A Move From Subsistence To Commercial Farming


Located on the eastern side of Meru County, Mugae location is characterized by a sparse population with low and erratic rainfall resulting in an increase in food insecurity, environmental degradation and poverty levels in the county. Massive wind storms carry away the soil from the bare land making agriculture a debatable investment. This however, is home to Francis Mwika, a 47-year-old livestock farmer. Mwika has witnessed crop failures and droughts over the years. He has had to find a way to mitigate the drought effects for the wellbeing of his family of one wife and eight children. He resorted to livestock farming as a source of income. The amount he earned from his sales was used to pay school fees for his children and provide basic household needs, leaving little, if any, for savings. He had not realized the full potential of livestock farming as a business up until he was selected to be a facilitator for Farmer Field Schools (FFSs).

With funding from the U.S. Department of Agriculture, Mwika received training as a FFSs facilitator through the Kenya Semi-Arid Enhancement Support (K-SALES) project. The four-year project, implemented by Land O’Lakes International Development, seeks to increase agricultural productivity and expand trade in livestock products. Through K-SALES, Mwika was equipped with the necessary knowledge to train other farmers in the FFSs on farm management and improved livestock production techniques. Mwika has formed and trained over 10 FFSs in his area comprising of 384 farmers.

“After the training, I realized that I had taken for granted my livestock over the years. If only I knew some of the things I know now, I would have benefited a lot from my livestock then,” he says. As luck would have it, Mwika, had a chance to invest in his livestock for business. “I had to make some changes in my own home on how I reared my livestock in order to set an example to the farmers I trained.”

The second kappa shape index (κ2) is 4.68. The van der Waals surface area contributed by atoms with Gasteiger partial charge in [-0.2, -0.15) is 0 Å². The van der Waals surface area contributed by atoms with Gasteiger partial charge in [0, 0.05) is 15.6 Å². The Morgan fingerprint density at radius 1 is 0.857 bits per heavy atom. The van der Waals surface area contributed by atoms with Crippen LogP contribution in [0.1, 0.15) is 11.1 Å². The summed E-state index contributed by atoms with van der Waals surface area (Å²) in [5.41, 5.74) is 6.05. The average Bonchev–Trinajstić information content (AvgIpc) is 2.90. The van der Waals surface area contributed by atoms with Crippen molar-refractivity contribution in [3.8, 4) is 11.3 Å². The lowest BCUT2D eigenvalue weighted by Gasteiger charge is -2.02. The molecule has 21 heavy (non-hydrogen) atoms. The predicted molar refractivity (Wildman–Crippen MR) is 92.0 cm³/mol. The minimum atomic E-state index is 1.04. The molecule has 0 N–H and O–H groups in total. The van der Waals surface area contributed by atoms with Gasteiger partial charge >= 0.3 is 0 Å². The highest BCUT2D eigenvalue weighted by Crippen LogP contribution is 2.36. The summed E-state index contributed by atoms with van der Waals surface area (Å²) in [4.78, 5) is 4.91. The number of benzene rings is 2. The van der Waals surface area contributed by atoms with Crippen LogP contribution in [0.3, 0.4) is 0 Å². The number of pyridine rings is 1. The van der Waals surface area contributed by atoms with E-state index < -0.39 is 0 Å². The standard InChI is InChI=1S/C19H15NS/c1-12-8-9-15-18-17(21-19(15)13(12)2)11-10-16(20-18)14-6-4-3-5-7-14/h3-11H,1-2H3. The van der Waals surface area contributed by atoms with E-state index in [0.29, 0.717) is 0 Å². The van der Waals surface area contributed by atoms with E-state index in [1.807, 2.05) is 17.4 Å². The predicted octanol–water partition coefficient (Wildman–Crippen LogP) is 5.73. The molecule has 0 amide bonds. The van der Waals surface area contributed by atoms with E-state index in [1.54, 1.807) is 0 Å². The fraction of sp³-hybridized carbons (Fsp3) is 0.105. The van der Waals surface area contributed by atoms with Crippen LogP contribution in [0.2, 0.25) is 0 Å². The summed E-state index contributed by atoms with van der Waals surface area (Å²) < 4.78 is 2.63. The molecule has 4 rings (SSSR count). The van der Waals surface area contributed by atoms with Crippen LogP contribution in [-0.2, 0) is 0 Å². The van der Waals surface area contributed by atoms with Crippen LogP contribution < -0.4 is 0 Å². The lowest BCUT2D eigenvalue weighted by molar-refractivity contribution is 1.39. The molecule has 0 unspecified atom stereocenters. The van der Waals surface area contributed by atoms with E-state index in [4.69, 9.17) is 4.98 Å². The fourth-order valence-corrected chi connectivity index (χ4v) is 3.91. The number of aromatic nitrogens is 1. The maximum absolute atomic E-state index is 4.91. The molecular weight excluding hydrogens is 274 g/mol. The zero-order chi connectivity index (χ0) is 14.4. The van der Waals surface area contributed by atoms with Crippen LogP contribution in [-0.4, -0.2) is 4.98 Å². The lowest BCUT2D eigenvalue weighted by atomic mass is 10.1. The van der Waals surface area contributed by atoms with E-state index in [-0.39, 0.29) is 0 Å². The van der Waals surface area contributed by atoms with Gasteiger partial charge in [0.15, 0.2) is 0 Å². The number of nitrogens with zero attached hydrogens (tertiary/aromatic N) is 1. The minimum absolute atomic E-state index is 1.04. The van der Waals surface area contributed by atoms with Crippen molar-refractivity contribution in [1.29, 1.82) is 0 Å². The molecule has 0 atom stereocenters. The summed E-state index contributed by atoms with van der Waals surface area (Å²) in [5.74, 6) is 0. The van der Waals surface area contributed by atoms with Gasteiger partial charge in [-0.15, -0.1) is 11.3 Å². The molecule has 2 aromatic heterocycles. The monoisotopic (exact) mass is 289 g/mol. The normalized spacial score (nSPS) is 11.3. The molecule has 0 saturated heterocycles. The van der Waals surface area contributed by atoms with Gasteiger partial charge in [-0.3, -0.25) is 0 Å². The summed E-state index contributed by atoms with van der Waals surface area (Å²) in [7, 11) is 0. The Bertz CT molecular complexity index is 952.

Mwika is one of the 150 farmers benefiting from Maji ya Chumvi spraying and vaccination crush, which is less than 2km away and was constructed by K-SALES. “Before the training, we never used to spray or vaccinate our animals unless they fell sick. We are very grateful for the crush constructed by K-SALES for our community, as we can now spray and vaccinate our animals regularly with ease.” Currently, Mwika sprays his livestock at least thrice every month and noted the minimized illnesses brought about by pests and diseases.

“After the training, I realized that I had taken for granted my livestock over the years. If only I knew some of the things I know now, I would have benefited a lot from my livestock then.” Francis Mwika, FFS Facilitator, K-SALES Project

He has embraced several lessons to help improve his livestock in terms of breeding. Last year, in order to upgrade his own local sheep, he bought an improved sheep breed, a dorper, which is hardy, fertile and fast-growing. The ewe has since given birth to lambs that are growing rather fast and fetching a higher price at the market. “Just last month, I fetched 3,000 shillings for a one-month-old lamb,” he stated. From these sales, Mwika has since acknowledged that livestock rearing is indeed rewarding, and he plans to increase the number of sheep he owns, adding that they can reproduce as often as three times in a year.

With the dry season around the corner, Mwika has plans to pursue fodder storage as a business especially now that there is a looming food shortage in his area. He had recently stashed fodder for his own animals, but he sold it to another livestock farmer. “I knew fodder could earn me an income but not this much,” he says. “The quantity of the fodder wasn’t much but the buyer surprisingly paid 20,000 shillings for it. I was amazed, and that is when I realized there is a lot of potential in the hay business.” He also received training on financial literacy and plans to borrow a loan from Centenary Sacco, where he is an active member, to enable him to construct a proper hay barn to store his hay for sale.

Mwika is one fortunate farmer that is headed in the right direction. However, not many people in Kenya are as fortunate as Mwika. They lack access to the required information to scale up from subsistence farming to commercial farming. By providing the required knowledge in improved livestock production techniques and technologies, more farmers can see the benefits of keeping livestock as a business venture.

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